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Who Is This Daughter I've Become?

I've never been a mother, but in a role reversal, I'm now more like a mother to my 93-year-old mom

By Dana Shavin

I was sitting across from my mother at the breakfast table recently, listening to her extoll the virtues of my siblings and me. She was so glad she had children, she said, because they had been, and continue to be, such a comfort to her. She looked up from her miniscule saucer of cereal and said, completely without jest, "You know, it's not too late for you to have children."

A woman smiling with her arm around her mother. Next Avenue
Dana Shavin and her mom  |  Credit: Courtesy of Dana Shavin

Slack-jowled and estrogen-less, I squinted at her over my bucket of Wheat Squares. "Exactly how old do you think I am?" I said.

"Oh, I don't know," she said. "Are you thirty yet?"

"I'm sixty-one," I said.

She screamed and recoiled from the table.

Taking care of people, with the exception of being a therapist and a life coach, isn't something I ever wanted to do.

Just days earlier when I told my mother how old I was, she cradled my face and said, "You're just a baby!" I liked this response better, although I now know that what makes me a "baby" in her ninety-three-year-old eyes one day is what makes me a frightful relic the next.

The Curve Ball

My mother has been a tad bit confused lately, and so my brother and I have stepped in to help. It's not a role I'm familiar with. Taking care of people, with the exception of being a therapist and a life coach, isn't something I ever wanted to do. Infant body fluids have always unnerved me. I never liked the smell of young skin. Almost everything about small humans, with the exception of their impossibly charming clothes, repelled me. Hence the absence of children, and of caretaking, in my life up until now.

But sometimes the universe throws you a curve ball.

New Caregiving Experiences

It's been interesting to reflect on the caretaking I've been doing this past month. Several times last week I helped my mother into my car, diligently making sure all her limbs were inside before shutting the door. I might have slammed it on her arm one time, but in my defense, because I've had no carpooling experience, I did not know limbs do not automatically follow bodies into vehicles.

There were the multiple times I held my mother's hand as we inched back and forth across the parking lot to and from Marshall's, walking so slowly that cars shut off their engines to wait.

And there were the two consecutive days I spent inside Marshall's with my extra-small mother, helping her to review every single item of clothing up to and including the 2XXs, because she didn't want to overlook anything; for this, I had to call upon a well of patience so deep, I briefly lost consciousness.

Thankfully, because she still has a sharp wit, there were light moments.


"I'm tired," she said, twenty minutes into our second visit to Marshall's.

"I don't understand," I said. "We were here a lot longer yesterday and you never got tired."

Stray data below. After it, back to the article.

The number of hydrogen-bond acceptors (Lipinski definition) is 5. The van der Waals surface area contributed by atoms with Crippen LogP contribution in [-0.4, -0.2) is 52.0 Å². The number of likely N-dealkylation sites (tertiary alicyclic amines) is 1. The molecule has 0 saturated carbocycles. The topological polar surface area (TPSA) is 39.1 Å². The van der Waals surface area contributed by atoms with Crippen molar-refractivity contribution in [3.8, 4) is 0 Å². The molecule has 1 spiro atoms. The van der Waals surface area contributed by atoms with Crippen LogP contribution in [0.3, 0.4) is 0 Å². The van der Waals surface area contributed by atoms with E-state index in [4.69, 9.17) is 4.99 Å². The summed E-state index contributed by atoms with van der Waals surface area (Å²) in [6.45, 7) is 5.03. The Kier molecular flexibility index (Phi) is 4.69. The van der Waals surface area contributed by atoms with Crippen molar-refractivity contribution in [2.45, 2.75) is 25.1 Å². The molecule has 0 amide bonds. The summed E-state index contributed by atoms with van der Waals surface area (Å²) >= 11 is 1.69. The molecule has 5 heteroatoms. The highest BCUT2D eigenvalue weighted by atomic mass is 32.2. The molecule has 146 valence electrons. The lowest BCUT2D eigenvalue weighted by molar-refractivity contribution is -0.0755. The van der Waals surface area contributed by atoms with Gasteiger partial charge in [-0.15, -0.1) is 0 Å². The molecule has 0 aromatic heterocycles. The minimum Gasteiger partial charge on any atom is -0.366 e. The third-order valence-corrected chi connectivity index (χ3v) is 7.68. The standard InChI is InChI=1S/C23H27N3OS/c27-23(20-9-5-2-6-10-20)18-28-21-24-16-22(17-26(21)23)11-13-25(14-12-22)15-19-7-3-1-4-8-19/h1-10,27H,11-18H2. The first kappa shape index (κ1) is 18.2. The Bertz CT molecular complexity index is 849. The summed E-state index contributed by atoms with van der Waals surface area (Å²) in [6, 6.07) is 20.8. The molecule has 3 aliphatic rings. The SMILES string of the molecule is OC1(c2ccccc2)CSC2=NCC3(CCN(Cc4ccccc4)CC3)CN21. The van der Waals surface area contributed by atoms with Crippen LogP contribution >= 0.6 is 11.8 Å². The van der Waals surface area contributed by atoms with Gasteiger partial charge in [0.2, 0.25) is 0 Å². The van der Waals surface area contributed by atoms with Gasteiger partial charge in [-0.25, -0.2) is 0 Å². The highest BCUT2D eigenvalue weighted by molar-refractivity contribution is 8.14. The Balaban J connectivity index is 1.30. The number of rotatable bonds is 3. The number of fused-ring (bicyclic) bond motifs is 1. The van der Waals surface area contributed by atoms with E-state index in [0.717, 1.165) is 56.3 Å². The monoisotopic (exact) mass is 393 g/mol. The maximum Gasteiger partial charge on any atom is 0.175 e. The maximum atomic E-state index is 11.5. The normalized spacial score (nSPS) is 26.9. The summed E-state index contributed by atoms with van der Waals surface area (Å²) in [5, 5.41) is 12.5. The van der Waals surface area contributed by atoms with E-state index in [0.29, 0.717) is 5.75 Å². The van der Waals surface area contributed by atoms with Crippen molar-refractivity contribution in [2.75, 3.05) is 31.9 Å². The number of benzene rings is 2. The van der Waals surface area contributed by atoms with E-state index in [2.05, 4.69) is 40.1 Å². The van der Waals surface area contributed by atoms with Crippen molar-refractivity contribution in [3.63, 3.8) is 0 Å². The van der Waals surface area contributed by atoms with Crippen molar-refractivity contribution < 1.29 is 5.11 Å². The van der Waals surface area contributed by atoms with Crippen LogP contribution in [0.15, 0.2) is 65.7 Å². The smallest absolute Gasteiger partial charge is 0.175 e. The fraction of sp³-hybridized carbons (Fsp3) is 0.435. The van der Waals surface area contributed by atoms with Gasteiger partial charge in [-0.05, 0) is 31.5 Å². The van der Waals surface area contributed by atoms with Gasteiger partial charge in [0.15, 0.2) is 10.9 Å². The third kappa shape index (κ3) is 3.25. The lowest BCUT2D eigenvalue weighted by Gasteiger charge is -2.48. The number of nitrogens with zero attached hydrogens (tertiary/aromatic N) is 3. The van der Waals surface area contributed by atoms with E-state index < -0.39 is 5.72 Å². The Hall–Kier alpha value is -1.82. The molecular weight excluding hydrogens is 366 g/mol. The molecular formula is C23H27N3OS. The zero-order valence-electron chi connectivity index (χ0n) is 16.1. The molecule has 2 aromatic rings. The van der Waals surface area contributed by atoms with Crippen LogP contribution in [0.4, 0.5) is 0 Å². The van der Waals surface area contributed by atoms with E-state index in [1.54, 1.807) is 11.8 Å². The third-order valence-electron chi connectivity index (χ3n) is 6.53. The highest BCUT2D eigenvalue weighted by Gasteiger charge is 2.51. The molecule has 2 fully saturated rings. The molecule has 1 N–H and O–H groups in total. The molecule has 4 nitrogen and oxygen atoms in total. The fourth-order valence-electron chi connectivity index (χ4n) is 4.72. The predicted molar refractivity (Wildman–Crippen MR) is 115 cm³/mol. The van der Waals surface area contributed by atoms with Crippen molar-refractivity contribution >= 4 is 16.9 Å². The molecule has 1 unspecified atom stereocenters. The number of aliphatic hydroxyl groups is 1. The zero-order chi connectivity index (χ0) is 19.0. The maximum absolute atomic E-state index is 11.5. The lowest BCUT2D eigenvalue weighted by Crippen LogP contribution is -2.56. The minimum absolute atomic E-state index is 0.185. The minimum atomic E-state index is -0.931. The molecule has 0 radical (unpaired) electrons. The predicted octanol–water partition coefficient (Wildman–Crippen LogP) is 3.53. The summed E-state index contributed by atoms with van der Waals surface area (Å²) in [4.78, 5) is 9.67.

"I was a day younger yesterday," she said. 

We both laughed, and then she took my hand and we set off on the fifteen-minute trek to the grocery store ten steps away.

I can remember times in my life when I was visited by a blinding rage driven by the sheer exasperation of a speed limit-abiding car in front of me, or by some tranquil human being ambling through a check-out lane ahead of me, or by how long it took for dial-up to connect (thirty seconds! Thirty #$%^& seconds!)

The Person I've Become

And yet this entire past month I have been the picture of unflappability, shocking myself with the level of tenderness, patience and care I've brought to the task of helping my mother, even as I am driving her all over the hell that is Atlanta with my obnoxious, hyperverbal GPS reciting triple-named streets in monotone.

Did I expect to find the well of compassion and patience for my mother that I somehow tapped into when the situation demanded it? I did not.

All this to say that we never know how we will react in certain situations until we are in them. Did I expect to find the well of compassion and patience for my mother that I somehow tapped into when the situation demanded it? I did not. I'm the daughter who has spent her life writing the kinds of skewering personal essays no mother wants to read, believing that bald truth-telling was my most important gift to the world.

Did I expect to hear my mother tell me how happy she was to have had me, how helpful I have been, how much she appreciates and loves me? I did not. To my family, these were platitudes, and we did not speak in them.

But again, the universe surprises. My mother has changed, but I have too. I hardly recognize this person I've become, the one who, along with my brother, is holding a tender net for my mother, biting my tongue when frustration sets in, and, most importantly, feeling such gratitude that my mother and I have lived long enough to come to this place.

Granted, we were both a day younger yesterday. But youth, I now know, isn't everything.

Editor’s note: This essay was originally published in the Chattanooga Times Free Press.

Contributor Dana Shavin
Dana Shavin’s essays and articles have appeared in Garden and Gun, Oxford American, The Sun, Fourth Genre,, Appalachian ReviewLongridge ReviewPsychology TodayParade,Bark, The Writer, AARP’s The Ethel, and Travel+Leisure.comShe is an award-winning humor columnist for the Chattanooga Times Free Press, and the author of a memoir, The Body Tourist (Little Feather Books, 2014)and Finding the World: Thoughts on Life, Love, Home and Dogs, a collection of her most popular columns spanning twenty years. You can find more at, and follow her on Facebook at Dana Shavin Writes. 

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